People who do not hold these scruples may believe either that God (at least sometimes) has no reason for the public policies He commands or (at least sometimes) has no reason He chooses to make available to human understanding. As they see it, God’s reasons, if He has any, are (at least sometimes) opaque to us. “Ours is not to question why, ours is but to do or die.”
But of course, this understanding of how God operates is one possible theological understanding among others. Many, perhaps most, serious religious believers in our society have a different understanding. To be sure, they believe — we believe — that God is a God of justice, who cares what the public policy of our society is on morally significant questions — e.g., abortion, euthanasia, and marriage and sexuality, not to mention capital punishment, civil and human rights, military policy, economic justice, etc. And a great many believers, though not all, believe, as I do, that God wills that the unborn, handicapped, and frail elderly be protected by law, and that the institution of marriage as a permanent and exclusive union of one man and one woman be preserved against what we believe are the corrupting influences of sexual immorality.
But we also believe not only that there are reasons (apart from revelation) for these policy positions, but also that these reasons are (or, at least, are among) God’s reasons for willing what He wills. Indeed, it is our view that often the identification of these reasons by philosophical inquiry and analysis, supplemented sometimes by knowledge derived from the natural and/or social sciences, is critical to an accurate understanding of the content of revelation in, say, the Bible or Jewish or Christian tradition.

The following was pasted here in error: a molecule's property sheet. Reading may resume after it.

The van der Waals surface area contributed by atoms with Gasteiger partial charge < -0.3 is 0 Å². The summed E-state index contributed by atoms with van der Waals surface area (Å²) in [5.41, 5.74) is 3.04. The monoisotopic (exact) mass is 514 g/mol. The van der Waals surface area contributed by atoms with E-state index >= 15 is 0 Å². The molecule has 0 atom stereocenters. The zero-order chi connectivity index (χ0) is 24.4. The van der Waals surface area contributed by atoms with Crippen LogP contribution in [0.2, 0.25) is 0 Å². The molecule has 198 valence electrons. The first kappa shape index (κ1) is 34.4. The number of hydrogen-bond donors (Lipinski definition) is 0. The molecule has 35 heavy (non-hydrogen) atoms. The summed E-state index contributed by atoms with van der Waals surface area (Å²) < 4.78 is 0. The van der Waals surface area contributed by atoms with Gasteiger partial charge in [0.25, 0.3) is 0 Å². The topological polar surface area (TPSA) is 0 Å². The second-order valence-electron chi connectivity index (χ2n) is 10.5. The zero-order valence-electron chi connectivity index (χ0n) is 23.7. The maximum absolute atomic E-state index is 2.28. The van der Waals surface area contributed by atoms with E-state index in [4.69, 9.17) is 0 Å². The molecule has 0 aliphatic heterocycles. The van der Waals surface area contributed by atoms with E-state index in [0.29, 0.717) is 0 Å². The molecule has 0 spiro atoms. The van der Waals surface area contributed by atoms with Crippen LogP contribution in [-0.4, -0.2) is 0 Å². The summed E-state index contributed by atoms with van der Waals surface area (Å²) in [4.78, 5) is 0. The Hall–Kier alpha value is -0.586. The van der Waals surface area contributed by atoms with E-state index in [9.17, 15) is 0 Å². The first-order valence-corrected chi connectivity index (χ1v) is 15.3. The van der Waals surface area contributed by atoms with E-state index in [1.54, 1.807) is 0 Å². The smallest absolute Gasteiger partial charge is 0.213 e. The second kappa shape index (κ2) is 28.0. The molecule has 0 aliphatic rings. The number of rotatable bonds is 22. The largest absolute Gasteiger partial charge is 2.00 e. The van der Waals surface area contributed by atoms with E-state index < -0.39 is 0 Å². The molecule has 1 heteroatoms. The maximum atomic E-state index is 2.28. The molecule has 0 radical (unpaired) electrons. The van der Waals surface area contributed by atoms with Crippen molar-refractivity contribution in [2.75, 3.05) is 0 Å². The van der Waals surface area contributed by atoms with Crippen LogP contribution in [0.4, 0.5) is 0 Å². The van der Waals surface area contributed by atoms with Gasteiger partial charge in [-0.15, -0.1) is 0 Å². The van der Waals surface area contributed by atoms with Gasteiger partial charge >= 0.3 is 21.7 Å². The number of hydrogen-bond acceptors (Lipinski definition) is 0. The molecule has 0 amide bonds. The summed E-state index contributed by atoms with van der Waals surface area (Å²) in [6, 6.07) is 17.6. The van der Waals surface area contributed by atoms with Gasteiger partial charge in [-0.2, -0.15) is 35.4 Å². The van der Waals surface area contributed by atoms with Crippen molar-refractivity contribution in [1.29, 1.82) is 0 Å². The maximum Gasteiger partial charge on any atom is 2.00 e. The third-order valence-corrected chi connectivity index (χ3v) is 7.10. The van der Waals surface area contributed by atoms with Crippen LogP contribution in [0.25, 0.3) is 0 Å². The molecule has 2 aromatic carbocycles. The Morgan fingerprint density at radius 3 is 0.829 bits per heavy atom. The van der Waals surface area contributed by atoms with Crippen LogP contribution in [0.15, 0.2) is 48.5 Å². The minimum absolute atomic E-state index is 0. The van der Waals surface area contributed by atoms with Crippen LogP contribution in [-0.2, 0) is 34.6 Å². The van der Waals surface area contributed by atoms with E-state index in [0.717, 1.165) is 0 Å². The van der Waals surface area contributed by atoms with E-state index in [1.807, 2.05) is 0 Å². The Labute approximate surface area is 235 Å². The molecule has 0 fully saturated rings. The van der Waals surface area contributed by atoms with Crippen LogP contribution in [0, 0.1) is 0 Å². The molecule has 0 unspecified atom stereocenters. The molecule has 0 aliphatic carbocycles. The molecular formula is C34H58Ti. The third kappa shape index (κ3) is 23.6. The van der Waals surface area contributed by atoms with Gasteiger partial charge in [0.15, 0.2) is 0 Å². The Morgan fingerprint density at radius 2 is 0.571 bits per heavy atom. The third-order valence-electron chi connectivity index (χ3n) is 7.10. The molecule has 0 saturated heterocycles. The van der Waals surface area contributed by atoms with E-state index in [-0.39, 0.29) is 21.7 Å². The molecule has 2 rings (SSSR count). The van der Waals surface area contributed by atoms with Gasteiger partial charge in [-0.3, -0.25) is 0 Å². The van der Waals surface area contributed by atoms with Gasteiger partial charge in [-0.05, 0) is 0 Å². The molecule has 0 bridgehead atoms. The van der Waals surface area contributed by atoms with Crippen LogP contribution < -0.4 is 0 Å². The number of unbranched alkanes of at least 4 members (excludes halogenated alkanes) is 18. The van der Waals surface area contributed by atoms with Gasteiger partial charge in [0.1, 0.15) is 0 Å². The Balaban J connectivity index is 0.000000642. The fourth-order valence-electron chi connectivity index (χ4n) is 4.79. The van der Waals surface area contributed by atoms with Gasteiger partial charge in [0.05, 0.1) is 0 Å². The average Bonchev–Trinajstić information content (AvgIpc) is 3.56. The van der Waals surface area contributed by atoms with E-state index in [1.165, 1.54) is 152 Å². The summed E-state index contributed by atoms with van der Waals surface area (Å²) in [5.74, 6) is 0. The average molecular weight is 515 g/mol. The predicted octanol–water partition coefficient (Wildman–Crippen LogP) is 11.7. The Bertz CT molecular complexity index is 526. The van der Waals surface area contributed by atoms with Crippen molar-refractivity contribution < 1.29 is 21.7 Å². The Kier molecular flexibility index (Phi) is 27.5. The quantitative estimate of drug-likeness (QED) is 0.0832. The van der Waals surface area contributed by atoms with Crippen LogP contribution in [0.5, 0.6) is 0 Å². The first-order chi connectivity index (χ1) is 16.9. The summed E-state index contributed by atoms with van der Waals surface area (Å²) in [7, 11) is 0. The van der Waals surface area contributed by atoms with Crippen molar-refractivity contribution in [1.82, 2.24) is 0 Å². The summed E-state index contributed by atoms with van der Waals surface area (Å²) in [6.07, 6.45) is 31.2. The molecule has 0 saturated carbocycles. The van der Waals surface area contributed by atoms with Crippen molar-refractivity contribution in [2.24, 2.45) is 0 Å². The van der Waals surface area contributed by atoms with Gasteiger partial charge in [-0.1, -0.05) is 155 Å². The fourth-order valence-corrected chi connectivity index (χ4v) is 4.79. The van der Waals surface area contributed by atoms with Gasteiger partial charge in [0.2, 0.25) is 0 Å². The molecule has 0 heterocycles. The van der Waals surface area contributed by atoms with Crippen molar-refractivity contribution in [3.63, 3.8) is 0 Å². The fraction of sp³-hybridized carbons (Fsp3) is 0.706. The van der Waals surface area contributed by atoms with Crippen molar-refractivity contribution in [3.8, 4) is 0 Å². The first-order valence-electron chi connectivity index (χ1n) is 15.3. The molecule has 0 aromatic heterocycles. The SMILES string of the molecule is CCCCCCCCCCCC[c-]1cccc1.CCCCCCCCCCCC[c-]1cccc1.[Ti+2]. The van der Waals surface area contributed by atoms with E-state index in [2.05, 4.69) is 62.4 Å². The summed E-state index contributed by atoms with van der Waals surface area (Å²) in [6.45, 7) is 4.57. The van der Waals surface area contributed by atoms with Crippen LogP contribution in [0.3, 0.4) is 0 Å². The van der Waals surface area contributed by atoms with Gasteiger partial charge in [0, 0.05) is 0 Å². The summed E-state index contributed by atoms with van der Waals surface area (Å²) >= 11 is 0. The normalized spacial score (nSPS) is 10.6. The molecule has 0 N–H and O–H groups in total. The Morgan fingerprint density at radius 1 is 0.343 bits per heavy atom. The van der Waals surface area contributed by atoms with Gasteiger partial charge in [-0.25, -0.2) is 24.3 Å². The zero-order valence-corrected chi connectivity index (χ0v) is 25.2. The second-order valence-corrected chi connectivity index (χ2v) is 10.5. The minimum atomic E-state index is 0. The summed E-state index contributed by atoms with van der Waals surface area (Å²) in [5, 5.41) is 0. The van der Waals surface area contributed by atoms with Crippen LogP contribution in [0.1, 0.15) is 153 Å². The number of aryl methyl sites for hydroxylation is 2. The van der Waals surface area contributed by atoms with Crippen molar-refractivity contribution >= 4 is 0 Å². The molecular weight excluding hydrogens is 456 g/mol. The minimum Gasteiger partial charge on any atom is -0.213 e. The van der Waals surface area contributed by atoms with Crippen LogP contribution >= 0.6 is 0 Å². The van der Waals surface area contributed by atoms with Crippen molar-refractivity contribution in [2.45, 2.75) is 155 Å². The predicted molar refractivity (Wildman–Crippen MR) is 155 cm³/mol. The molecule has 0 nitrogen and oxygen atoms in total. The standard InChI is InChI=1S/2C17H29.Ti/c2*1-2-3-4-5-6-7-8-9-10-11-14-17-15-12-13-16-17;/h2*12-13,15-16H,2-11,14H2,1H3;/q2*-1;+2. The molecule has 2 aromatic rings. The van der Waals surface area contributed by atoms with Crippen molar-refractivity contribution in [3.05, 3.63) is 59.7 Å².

Perhaps the best example is in the area of marriage and sexual morality. Philosophical inquiry is indispensable to the project of fully understanding the meaning and implications of the proposition revealed in chapter two of Genesis and in the Gospels that marriage is a “one-flesh union” of a man and a woman. (See Germain Grisez, The Way of the Lord Jesus: Volume Two: Living a Christian Life (Quincy, Ill.: Franciscan Press, 1992), ch. 9.)
Another example is that of abortion, where both philosophical analysis and knowledge obtainable only by scientific inquiry were essential to settling, and continue to be essential to understanding, the precise content of the authoritative teaching of the magisterium of the Catholic Church declaring direct abortion to be intrinsically immoral and a violation of human rights. (See John Connery, S.J., Abortion: The Development of the Roman Catholic Perspective (Chicago: Loyola University Press, 1997).)